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How much can a Mustang or Jag approximate a Strat tone?

Discussion in 'Other Guitars, other instruments' started by srblue5, Jan 16, 2021.

  1. srblue5

    srblue5 Tele-Meister

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    I know Leo Fender designed different pickups for each guitar but I've heard Mustang pickups are similar to Strat pickups but with flat poles. Not quite sure about Jags though.

    My question is, how close can Mustang or Jag pickups get to a Strat sound? Obviously, I know each has their own thing and in-between settings are not possible on the Mustang and Jag because they only have 2 pickups instead of the Strat's 3 (which is why I once passed on a Jag -- stupid, stupid me!), but with the neck-only or bridge-only settings, how do they compare?
     
  2. Si G X

    Si G X Tele-Afflicted

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    Mustang pickups are essentially strat pickups unless you want to get really picky, but to my ears they sound quite different... but that might be because of the scale, their relative location and the bridge?

    .... actually if you stuck either pickup in strat I think the guitar would still sound like a strat of some kind.

    sorry, that's no help just my musings. :D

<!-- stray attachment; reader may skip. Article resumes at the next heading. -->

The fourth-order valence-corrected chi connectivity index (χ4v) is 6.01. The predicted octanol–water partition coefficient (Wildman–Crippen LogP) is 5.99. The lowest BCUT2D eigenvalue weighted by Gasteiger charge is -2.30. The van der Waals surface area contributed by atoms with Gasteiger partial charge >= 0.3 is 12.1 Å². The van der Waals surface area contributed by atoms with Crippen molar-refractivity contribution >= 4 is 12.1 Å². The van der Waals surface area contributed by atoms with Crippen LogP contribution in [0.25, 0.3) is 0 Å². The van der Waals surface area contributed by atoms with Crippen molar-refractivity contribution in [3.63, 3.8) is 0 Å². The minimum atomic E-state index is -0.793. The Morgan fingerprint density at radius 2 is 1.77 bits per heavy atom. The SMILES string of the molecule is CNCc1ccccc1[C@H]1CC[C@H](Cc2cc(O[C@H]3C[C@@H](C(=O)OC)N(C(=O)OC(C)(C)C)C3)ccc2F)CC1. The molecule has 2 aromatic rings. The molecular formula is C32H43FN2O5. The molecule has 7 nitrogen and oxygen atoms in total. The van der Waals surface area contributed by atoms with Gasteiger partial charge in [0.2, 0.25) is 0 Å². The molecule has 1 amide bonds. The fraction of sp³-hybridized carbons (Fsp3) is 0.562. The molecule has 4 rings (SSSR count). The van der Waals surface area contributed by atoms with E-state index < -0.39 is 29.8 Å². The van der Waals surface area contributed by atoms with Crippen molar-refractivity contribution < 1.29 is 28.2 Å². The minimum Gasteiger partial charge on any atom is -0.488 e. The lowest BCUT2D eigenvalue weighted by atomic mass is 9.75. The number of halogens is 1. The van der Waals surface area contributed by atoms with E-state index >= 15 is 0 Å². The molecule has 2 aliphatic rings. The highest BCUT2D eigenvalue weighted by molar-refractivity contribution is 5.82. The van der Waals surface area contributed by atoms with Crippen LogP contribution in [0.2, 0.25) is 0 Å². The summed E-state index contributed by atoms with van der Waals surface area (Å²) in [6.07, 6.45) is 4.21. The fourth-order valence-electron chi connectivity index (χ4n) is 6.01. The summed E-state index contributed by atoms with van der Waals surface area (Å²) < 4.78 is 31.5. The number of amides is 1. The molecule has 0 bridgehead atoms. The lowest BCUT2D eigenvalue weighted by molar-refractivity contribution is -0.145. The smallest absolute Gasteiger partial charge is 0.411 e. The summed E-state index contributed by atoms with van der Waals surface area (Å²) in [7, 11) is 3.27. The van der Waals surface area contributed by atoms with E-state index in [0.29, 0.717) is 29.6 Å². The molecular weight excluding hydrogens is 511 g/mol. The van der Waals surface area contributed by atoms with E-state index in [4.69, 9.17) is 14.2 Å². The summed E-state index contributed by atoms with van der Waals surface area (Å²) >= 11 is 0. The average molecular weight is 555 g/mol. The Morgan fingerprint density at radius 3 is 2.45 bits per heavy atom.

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  3. Antoon

    Antoon Tele-Afflicted

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    The 25.5" scale and the weird bridge are a very important part of the Strat sound.
     
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  4. EsquireOK

    EsquireOK Friend of Leo's

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    Not very well, due to the differences in scale length.

    The Jazzmaster can do quite well at sounding like a Strat, though.
     
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  5. DougM

    DougM Poster Extraordinaire

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    I disagree with the others. I removed the copper foil from the pickups on my Mustang (which was killing the highs), and after that, if I record something using one of my Strats and my Mustang using the same amp and overdrive pedal, with the same settings, I honestly can't tell the difference without writing down which was which. This is my Squier CV Mustang on the neck pickup, and it sounds just like my Strats to me. I should point out that the rhythm part IS a Strat, but the overly self-indulgent lead guitar is the Mustang.
     
    Last edited: Jan 16, 2021
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  6. posttoastie

    posttoastie Tele-Afflicted

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    Jazzmaster with large single coils
     
  7. scooteraz

    scooteraz Friend of Leo's

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    Well, I always thought Mustangs and Jags sounded quite different. What one with a V-8 with a cross plane crank and the other with an inline 6....

    Oh, wrong forum.
     
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  8. telemnemonics